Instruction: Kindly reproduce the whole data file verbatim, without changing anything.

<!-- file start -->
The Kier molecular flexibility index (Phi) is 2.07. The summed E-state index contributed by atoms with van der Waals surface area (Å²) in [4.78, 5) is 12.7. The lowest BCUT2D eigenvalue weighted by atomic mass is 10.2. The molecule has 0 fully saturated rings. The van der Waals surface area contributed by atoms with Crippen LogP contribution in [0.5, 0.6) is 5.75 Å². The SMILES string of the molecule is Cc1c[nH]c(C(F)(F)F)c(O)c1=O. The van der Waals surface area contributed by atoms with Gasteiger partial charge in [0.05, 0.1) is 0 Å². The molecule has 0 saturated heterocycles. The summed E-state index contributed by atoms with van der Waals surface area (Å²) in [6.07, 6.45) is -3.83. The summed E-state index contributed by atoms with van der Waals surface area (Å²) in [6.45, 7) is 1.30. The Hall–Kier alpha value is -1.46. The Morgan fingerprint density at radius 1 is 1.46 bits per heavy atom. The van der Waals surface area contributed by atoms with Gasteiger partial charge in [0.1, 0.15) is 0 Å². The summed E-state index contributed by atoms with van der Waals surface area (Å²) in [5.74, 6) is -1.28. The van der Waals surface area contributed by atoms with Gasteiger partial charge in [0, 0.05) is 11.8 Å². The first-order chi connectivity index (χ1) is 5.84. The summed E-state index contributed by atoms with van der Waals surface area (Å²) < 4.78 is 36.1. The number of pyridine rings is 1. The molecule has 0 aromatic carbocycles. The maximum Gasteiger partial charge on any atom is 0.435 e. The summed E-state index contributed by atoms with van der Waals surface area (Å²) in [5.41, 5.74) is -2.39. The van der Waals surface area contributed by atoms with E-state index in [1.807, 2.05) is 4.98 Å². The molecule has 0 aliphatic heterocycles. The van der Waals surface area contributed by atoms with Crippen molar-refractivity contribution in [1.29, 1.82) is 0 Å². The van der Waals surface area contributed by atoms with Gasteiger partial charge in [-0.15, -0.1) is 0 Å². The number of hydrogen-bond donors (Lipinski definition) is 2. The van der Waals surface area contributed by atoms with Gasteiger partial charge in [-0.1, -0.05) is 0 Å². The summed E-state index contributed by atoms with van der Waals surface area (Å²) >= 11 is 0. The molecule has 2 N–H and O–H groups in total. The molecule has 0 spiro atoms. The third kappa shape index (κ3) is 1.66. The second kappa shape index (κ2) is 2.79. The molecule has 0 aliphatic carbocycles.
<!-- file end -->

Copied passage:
The Kier molecular flexibility index (Phi) is 2.07. The summed E-state index contributed by atoms with van der Waals surface area (Å²) in [4.78, 5) is 12.7. The lowest BCUT2D eigenvalue weighted by atomic mass is 10.2. The molecule has 0 fully saturated rings. The van der Waals surface area contributed by atoms with Crippen LogP contribution in [0.5, 0.6) is 5.75 Å². The SMILES string of the molecule is Cc1c[nH]c(C(F)(F)F)c(O)c1=O. The van der Waals surface area contributed by atoms with Gasteiger partial charge in [0.05, 0.1) is 0 Å². The molecule has 0 saturated heterocycles. The summed E-state index contributed by atoms with van der Waals surface area (Å²) in [6.07, 6.45) is -3.83. The summed E-state index contributed by atoms with van der Waals surface area (Å²) in [6.45, 7) is 1.30. The Hall–Kier alpha value is -1.46. The Morgan fingerprint density at radius 1 is 1.46 bits per heavy atom. The van der Waals surface area contributed by atoms with Gasteiger partial charge in [0.1, 0.15) is 0 Å². The summed E-state index contributed by atoms with van der Waals surface area (Å²) in [5.74, 6) is -1.28. The van der Waals surface area contributed by atoms with Gasteiger partial charge in [0, 0.05) is 11.8 Å². The first-order chi connectivity index (χ1) is 5.84. The summed E-state index contributed by atoms with van der Waals surface area (Å²) < 4.78 is 36.1. The number of pyridine rings is 1. The molecule has 0 aromatic carbocycles. The maximum Gasteiger partial charge on any atom is 0.435 e. The summed E-state index contributed by atoms with van der Waals surface area (Å²) in [5.41, 5.74) is -2.39. The van der Waals surface area contributed by atoms with E-state index in [1.807, 2.05) is 4.98 Å². The molecule has 0 aliphatic heterocycles. The van der Waals surface area contributed by atoms with Crippen molar-refractivity contribution in [1.29, 1.82) is 0 Å². The van der Waals surface area contributed by atoms with Gasteiger partial charge in [-0.15, -0.1) is 0 Å². The number of hydrogen-bond donors (Lipinski definition) is 2. The van der Waals surface area contributed by atoms with Gasteiger partial charge in [-0.1, -0.05) is 0 Å². The summed E-state index contributed by atoms with van der Waals surface area (Å²) >= 11 is 0. The molecule has 2 N–H and O–H groups in total. The molecule has 0 spiro atoms. The third kappa shape index (κ3) is 1.66. The second kappa shape index (κ2) is 2.79. The molecule has 0 aliphatic carbocycles.